Counseling Across Gender Video

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  • 0:01 Gender
  • 0:48 Gender Roles
  • 2:41 Counseling Across Gender
  • 4:05 Lesson Summary
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Lesson Transcript
Instructor: Natalie Boyd

Natalie is a teacher and holds an MA in English Education and is in progress on her PhD in psychology.

How does gender impact counseling? Should counselors approach clients of different genders differently? In this lesson, we'll look at some of the challenges with regards to counseling across gender lines and the impact of gender roles on mental health.

Gender

Carl is a counselor, and he just got a job at a center that focuses on women's health and issues. He'll be working almost exclusively with female clients, and he's a little nervous about that. Is there anything unique that he needs to know about counseling women?

Gender is the state of being male or female. That is, whether a person is a man or a woman is typically considered to be his or her gender. But being male or female is not the end of the story; there are certain expectations and experiences that come with being one gender or another, and these can greatly influence a person and his or her life.

Let's look closer at gender, particularly gender roles and gender in counseling, and what things counselors like Carl should be aware of.

Gender Roles

As we've said, a person's gender is whether they are male or female. But what does that really say about a person? Since Carl is male, does that mean that we can automatically assume certain things about him and his personality?

No! But that's what some people do, anyway. Gender roles are expectations about how each gender should act, think, speak, and interact within society. Many people stereotype others based on gender roles. For example, Carl is a man, so he might be expected to be tough, independent, and work-oriented. You've heard the expression, 'Boys don't cry,' right? That's an example of a gender role - that men are tough and not emotional.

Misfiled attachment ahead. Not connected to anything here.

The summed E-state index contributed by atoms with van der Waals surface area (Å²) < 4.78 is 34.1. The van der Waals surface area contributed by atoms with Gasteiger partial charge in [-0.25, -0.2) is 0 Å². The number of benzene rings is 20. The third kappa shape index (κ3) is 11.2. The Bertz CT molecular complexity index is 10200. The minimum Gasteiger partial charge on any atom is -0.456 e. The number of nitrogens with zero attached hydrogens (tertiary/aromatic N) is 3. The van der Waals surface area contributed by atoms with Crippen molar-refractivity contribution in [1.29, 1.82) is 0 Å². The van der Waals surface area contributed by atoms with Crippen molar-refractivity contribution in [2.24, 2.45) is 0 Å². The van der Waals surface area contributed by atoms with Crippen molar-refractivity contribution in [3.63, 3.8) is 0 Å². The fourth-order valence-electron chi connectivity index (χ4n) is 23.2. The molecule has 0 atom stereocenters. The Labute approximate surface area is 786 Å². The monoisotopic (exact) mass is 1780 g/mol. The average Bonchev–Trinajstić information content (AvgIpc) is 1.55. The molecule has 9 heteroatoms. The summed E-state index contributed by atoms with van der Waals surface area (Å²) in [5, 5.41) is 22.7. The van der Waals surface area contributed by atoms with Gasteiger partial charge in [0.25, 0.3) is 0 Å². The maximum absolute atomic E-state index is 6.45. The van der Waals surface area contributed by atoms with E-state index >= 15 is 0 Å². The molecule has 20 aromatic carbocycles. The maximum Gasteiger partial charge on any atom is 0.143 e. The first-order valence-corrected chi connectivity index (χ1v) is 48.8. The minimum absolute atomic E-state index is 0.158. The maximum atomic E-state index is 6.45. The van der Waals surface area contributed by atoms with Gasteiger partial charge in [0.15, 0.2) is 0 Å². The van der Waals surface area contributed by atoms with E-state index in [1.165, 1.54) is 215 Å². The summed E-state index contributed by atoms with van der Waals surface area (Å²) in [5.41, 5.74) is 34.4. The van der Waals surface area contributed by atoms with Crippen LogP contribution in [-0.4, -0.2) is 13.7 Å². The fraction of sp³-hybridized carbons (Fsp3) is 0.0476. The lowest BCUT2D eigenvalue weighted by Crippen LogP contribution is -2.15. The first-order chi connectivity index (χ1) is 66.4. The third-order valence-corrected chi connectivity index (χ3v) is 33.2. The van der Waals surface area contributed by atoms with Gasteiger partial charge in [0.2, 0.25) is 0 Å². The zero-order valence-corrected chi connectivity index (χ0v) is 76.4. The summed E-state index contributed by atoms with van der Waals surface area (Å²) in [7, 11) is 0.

On the other hand, female gender roles might include the belief that women are sensitive, nurturing, and family-oriented. They might not be expected to be more focused on work than family or to be tough and not interested in nurturing others.

What do gender roles have to do with counseling? Because they are a deeply ingrained part of society, people can feel pressure to act certain ways. But if those ways are not part of who they naturally are, it can make them deeply unhappy.

For example, if Carl is sensitive and prefers to talk about feelings than sports, he might have a hard time with people judging him or making comments about his masculinity. This can be hard, but if Carl tries to pretend to be a macho man, he might experience depression because he is not being true to himself.

As a counselor, Carl is likely to see some people who feel depressed or upset because they don't fit into the mold of a traditional gender role. By understanding gender roles and knowing that they are socially constructed, Carl can help his clients find a way to be true to themselves and not feel bad for being different from what's expected of them.

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